Dr Stephanie Friedrich

Dr Stephanie Friedrich

Often there is a lack of a uniform data view

Dr Stephanie Friedrich has focused on insurance fraud for years. In this issue of .experience, she spoke with us about the changes Big Data and analytics are bringing to the industry.

How are data and analytics changing the insurance market?

As in all other industries, data and data-based analyses are playing an increasingly important role in the insurance industry.

Processes in the companies are optimised and automated by analytical procedures. This makes insurers more efficient and faster. However, these optimisations also allow for more differentiated considerations, e.g. in the context of customer potential. However, all these steps are not possible without a sufficient data basis and the corresponding analytical know-how.

Insurtechs in particular are taking advantage of the opportunities offered by data-driven business models and are therefore, in my view, an important driver of this transformation. In my view, the established insurers are observing these trends very closely and are reacting by taking up these topics and intensively driving them forward in their companies.

What are the most visible trends today?

The changes for the end consumer are particularly evident in the area of claims processing. This area had long led a shadowy existence, but most companies have initiated automation processes in recent years. The starting point and basis has usually been automated fraud pattern recognition based on a large amount of data available in the claim. While the first systems tended to be rule-based, ML processes are now also being used, particularly in larger companies. In addition, unstructured data is increasingly being included.

A more recent trend is above all process optimisation within claims handling. It is no longer only conspicuous losses that are recognised, but in particular also those that are identified as inconspicuous and suitable for quick settlement on the basis of statistical models. The use of expert reports is also partly based on this.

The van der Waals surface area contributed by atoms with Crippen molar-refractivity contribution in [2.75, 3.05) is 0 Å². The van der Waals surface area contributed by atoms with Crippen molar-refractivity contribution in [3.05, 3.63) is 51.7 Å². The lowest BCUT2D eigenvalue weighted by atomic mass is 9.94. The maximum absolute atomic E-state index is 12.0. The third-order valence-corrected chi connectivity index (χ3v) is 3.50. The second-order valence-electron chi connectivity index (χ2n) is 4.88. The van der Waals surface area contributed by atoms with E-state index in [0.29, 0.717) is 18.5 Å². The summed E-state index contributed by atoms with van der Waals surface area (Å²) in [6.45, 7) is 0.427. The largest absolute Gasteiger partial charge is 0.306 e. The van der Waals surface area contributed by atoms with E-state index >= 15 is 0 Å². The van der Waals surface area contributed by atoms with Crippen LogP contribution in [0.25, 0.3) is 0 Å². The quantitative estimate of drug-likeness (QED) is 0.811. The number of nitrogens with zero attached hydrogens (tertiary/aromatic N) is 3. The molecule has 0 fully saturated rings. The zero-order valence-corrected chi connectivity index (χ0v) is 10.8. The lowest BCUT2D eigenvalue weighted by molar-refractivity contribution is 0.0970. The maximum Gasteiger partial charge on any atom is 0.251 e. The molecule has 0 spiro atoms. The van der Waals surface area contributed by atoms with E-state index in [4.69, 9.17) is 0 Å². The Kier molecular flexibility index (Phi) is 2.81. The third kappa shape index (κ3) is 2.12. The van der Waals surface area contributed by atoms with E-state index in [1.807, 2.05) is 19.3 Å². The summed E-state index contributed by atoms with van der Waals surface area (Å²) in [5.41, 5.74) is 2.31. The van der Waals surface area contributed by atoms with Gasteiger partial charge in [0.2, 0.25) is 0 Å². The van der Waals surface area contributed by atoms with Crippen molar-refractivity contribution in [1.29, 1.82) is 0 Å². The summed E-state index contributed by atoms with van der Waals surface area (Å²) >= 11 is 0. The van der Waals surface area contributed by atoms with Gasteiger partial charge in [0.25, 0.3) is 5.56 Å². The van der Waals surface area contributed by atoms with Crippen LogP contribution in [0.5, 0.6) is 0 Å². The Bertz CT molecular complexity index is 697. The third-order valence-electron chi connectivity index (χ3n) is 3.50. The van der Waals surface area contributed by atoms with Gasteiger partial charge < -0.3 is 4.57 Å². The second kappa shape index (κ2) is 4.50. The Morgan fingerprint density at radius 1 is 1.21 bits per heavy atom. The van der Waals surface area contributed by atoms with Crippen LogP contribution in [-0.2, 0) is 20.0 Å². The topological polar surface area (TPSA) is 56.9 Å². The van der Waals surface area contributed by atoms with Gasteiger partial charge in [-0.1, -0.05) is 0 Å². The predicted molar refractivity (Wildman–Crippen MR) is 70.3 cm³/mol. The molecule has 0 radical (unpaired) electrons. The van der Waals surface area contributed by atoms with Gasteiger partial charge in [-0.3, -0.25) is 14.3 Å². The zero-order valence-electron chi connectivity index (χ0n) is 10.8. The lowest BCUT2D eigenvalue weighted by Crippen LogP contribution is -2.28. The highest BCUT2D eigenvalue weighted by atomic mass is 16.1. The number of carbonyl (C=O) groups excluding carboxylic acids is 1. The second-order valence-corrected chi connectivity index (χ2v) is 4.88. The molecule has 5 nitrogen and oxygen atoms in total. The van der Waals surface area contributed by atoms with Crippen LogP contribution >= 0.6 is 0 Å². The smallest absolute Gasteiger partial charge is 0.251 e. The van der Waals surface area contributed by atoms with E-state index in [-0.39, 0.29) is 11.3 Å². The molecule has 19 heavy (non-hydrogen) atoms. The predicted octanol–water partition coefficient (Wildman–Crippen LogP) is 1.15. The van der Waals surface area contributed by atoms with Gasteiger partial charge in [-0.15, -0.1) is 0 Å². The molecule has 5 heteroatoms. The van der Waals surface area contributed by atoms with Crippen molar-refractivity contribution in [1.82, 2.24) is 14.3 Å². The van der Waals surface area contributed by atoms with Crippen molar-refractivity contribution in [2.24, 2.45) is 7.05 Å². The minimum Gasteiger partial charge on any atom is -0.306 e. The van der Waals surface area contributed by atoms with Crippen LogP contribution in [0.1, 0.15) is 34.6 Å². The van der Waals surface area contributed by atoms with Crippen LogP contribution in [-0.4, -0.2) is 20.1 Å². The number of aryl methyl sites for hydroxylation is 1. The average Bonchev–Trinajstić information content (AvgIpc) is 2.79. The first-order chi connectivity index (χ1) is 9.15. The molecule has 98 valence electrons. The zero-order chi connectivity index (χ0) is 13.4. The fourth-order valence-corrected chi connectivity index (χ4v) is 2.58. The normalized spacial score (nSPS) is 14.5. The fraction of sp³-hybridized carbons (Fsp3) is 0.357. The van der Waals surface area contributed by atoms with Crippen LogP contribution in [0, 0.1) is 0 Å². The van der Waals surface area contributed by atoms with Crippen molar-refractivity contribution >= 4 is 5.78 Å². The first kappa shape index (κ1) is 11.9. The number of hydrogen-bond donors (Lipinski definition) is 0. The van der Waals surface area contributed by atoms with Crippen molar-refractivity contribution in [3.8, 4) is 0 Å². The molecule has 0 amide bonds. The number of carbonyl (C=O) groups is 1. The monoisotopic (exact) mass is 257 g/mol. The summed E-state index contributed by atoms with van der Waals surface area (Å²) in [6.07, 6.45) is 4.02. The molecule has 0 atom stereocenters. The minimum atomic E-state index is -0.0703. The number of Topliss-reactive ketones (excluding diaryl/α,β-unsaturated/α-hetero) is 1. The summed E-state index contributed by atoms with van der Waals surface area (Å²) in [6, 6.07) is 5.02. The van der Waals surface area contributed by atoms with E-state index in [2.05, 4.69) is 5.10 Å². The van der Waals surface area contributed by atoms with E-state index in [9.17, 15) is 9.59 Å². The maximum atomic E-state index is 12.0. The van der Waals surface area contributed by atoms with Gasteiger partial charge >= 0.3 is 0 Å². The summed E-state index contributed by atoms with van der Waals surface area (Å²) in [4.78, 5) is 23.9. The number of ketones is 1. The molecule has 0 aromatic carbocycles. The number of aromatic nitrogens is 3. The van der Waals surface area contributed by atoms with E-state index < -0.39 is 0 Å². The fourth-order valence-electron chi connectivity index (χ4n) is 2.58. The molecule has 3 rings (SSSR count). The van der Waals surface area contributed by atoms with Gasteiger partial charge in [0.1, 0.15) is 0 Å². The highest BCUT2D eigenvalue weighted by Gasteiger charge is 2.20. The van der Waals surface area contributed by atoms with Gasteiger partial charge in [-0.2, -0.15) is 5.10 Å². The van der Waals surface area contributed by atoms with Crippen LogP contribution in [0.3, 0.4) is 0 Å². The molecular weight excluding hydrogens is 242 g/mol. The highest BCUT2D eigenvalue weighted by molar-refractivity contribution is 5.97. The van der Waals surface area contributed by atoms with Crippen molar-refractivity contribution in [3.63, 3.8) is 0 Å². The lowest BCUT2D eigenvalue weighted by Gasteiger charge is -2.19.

In addition to claims settlement, other processes are also becoming the focus of data-based decisions. In particular, external data can be used in underwriting and pricing and represent a competitive advantage. In addition, customer value, up- and cross-selling, and lapse models are used to better manage customers in customer management.

Is the situation different when you compare the German and Swiss insurance markets?

Certainly, there are some specifics when comparing the two markets. First of all, it is noticeable that the Swiss market is significantly less fragmented than the German market. Therefore, prices in the German market seem to me to be subject to even more significant competition, so that the pressure to optimise processes should actually be higher. Interestingly, this is not necessarily reflected in the activities. On the contrary, I see at least as much willingness to invest among Swissinsurers, especially in claims management but also in the area of data and analytics. And in the area of BVM, Swiss companies are, in my view, much more professional and consistent.

In my experience, there is a greater tradition in Germany of including external risk data in underwriting. In my view, this is not yet as widespread in Switzerland.

What are the big questions coming from customers today regarding the use of their data?

I think it is important above all to deal transparently with the use of data and to communicate the benefits clearly. A customer definitely has a clear advantage if damage can be repaired more quickly because the relevant data is available and the algorithms declare the damage to be inconspicuous within seconds. An insurance company that consistently optimises processes will also be able to offer lower premiums in the long term, which is in the interest of consumers.